I’ve logged more experience than most with simplicity and the complexity you discover inside simplicity, minimalism and asocial behavior, endurance and landscape.
Here is the truth: I think some deep wisdom inside me (a) sensed the stress, (b) was terrified for me, and (c) gave me something new and hard to focus on in order to prevent me from lapsing into a despair coma — and also to keep me from having a jelly jar of wine in my hand.
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Forest Woodward’s work has appeared in The New York Times, Esquire, and Outside Magazine. He has lived in both Brooklyn, New York, and Stehekin, Washington, one of the most isolated communities in the lower forty-eight states. His hobbies include trail running, rock climbing, and whittling. He took this month’s cover photo of Elsie on the edge of the Funafuti lagoon in Tuvalu, an island country in the South Pacific. Elsie’s father serves in the Tuvalu government as the head of climate adaptation. In the evenings, Tuvaluan children often swim into the lagoon to help clean and bring in the catch of the day.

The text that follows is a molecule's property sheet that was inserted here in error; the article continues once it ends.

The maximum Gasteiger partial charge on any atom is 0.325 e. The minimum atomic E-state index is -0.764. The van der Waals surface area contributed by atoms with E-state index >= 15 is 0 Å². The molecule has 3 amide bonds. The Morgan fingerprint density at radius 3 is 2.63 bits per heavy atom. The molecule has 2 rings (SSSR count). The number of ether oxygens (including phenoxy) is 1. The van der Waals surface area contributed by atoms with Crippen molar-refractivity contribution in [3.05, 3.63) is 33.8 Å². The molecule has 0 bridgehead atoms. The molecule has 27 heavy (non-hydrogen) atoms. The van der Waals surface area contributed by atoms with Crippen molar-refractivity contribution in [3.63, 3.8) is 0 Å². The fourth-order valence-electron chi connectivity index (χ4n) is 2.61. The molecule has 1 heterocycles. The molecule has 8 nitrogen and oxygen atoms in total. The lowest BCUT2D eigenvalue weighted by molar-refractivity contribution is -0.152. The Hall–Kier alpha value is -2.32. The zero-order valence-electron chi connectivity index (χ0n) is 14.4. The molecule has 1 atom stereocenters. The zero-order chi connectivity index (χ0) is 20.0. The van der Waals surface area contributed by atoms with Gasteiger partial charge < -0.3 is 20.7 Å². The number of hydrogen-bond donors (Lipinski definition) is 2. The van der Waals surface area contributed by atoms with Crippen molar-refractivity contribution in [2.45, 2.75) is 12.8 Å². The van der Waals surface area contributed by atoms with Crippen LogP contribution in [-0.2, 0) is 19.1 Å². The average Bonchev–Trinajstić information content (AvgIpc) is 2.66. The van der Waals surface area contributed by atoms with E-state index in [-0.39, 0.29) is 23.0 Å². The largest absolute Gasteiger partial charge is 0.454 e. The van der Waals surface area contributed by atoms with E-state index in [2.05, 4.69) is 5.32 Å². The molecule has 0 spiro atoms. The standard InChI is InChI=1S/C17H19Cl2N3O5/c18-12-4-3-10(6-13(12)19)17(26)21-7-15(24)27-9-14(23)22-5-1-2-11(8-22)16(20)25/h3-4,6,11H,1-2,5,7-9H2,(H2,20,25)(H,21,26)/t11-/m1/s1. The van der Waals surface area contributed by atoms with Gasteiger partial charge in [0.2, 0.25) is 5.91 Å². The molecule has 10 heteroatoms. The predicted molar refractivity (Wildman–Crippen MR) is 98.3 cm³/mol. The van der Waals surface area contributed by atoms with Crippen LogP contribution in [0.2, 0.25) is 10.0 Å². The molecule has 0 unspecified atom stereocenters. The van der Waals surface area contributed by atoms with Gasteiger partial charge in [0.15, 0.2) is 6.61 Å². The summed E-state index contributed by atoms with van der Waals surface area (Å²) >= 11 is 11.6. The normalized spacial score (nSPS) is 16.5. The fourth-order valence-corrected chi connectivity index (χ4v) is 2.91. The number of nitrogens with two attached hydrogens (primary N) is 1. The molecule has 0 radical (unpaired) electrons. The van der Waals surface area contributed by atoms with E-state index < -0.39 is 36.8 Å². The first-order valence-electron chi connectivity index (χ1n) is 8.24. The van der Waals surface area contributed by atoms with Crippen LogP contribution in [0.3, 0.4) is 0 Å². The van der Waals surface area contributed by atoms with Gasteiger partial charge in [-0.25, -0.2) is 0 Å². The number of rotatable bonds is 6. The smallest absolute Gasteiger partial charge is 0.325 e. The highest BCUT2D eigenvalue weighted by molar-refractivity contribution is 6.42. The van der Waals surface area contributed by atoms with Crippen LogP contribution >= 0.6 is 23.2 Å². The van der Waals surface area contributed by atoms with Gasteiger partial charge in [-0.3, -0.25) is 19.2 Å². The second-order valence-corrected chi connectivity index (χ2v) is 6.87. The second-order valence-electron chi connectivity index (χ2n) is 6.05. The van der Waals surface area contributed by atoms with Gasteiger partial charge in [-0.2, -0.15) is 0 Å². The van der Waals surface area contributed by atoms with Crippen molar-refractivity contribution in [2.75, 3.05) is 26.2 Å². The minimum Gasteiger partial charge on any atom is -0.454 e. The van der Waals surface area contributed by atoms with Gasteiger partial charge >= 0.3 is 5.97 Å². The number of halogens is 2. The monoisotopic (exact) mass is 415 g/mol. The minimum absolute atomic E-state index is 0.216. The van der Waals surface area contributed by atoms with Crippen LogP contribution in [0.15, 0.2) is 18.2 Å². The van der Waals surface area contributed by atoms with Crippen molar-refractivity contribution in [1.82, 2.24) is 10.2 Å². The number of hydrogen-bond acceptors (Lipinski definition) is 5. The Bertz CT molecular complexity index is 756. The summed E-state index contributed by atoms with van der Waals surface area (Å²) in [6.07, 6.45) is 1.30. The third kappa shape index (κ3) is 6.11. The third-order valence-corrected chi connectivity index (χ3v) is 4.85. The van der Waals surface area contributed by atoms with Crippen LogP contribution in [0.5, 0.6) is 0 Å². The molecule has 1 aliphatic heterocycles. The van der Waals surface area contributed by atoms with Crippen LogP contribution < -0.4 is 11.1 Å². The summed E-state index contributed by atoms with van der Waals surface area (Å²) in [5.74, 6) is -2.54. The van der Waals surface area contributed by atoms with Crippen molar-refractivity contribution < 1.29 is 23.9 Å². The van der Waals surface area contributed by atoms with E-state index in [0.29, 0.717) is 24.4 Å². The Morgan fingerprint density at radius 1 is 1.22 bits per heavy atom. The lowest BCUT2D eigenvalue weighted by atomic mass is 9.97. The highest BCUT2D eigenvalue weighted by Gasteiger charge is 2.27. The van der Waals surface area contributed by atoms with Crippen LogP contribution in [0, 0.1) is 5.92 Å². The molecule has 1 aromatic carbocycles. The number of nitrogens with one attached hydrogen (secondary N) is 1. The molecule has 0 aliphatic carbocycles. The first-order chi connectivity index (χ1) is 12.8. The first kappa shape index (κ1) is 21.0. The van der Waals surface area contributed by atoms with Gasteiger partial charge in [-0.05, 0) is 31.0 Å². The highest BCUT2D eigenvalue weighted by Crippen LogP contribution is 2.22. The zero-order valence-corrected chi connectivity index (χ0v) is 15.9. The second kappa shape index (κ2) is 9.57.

One of Tuvalu’s outer islands, as seen from the airplane that lands at the capital twice a week.
With help from a young boy, a fisherman cleans the day’s catch at a wharf on Vaitupu, one of Tuvalu’s six coral atolls. In recent years the sale of fishing rights to foreign companies has led to a drastic decline in local fishing.
A rope swing on Nui, one of Tuvalu’s outer islands. The only way to reach Nui is to book passage on a ship that delivers supplies and passengers once every four to six weeks.
A splash at dusk as one of the local children dives beneath the surface of the lagoon.
A fragile strip of land separates the Funafuti lagoon from the Pacific Ocean.
Tuvaluans heading home on foot and by moped after an evening of celebration and feasting during Easter in the capital, Funafuti.
Children at the local school on Nui undergo eye exams. The exams are conducted by a foreign aid organization that visits the island every few years.
Two boys fly paper airplanes amid construction debris near the lagoon on the main island of Funafuti. In the background excavators work to reinforce and expand the beach.
Children play on the piles of sand dredged from the Funafuti lagoon. The sand is used to reinforce the eroding beach in front of government buildings in the capital. With a peak about twenty feet above sea level, the sand piles are the highest point in the country.
Tuvalu is in danger of disappearing due to sea-level rise. The ocean around it is rising about one inch every five years, twice the global average. It’s estimated that an eight- to sixteen-inch increase will be enough to make the country uninhabitable.